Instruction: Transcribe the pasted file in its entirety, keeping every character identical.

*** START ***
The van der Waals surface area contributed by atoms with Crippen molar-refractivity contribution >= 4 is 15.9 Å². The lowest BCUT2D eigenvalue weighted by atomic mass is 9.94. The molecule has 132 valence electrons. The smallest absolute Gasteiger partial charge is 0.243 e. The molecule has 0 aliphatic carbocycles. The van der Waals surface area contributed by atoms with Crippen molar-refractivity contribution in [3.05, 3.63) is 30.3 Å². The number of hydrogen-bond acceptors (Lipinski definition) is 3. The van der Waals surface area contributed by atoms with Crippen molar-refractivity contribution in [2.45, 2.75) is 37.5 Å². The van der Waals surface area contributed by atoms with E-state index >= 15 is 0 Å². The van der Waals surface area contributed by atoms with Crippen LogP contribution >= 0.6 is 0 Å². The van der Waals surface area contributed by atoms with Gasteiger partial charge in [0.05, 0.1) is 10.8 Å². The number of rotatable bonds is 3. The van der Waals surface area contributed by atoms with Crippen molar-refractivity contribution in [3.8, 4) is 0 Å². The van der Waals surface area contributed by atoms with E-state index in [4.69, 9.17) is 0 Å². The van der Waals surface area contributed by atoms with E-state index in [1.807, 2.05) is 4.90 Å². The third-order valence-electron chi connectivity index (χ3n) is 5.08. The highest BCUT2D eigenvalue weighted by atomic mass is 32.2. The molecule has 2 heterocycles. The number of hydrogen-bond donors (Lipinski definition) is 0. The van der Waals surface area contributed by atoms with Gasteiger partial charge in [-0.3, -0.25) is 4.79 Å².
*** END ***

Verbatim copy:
The van der Waals surface area contributed by atoms with Crippen molar-refractivity contribution >= 4 is 15.9 Å². The lowest BCUT2D eigenvalue weighted by atomic mass is 9.94. The molecule has 132 valence electrons. The smallest absolute Gasteiger partial charge is 0.243 e. The molecule has 0 aliphatic carbocycles. The van der Waals surface area contributed by atoms with Crippen molar-refractivity contribution in [3.05, 3.63) is 30.3 Å². The number of hydrogen-bond acceptors (Lipinski definition) is 3. The van der Waals surface area contributed by atoms with Crippen molar-refractivity contribution in [2.45, 2.75) is 37.5 Å². The van der Waals surface area contributed by atoms with E-state index >= 15 is 0 Å². The van der Waals surface area contributed by atoms with Crippen LogP contribution >= 0.6 is 0 Å². The van der Waals surface area contributed by atoms with Gasteiger partial charge in [0.05, 0.1) is 10.8 Å². The number of rotatable bonds is 3. The van der Waals surface area contributed by atoms with Crippen molar-refractivity contribution in [3.8, 4) is 0 Å². The van der Waals surface area contributed by atoms with E-state index in [4.69, 9.17) is 0 Å². The van der Waals surface area contributed by atoms with E-state index in [1.807, 2.05) is 4.90 Å². The third-order valence-electron chi connectivity index (χ3n) is 5.08. The highest BCUT2D eigenvalue weighted by atomic mass is 32.2. The molecule has 2 heterocycles. The number of hydrogen-bond donors (Lipinski definition) is 0. The van der Waals surface area contributed by atoms with Gasteiger partial charge in [-0.3, -0.25) is 4.79 Å².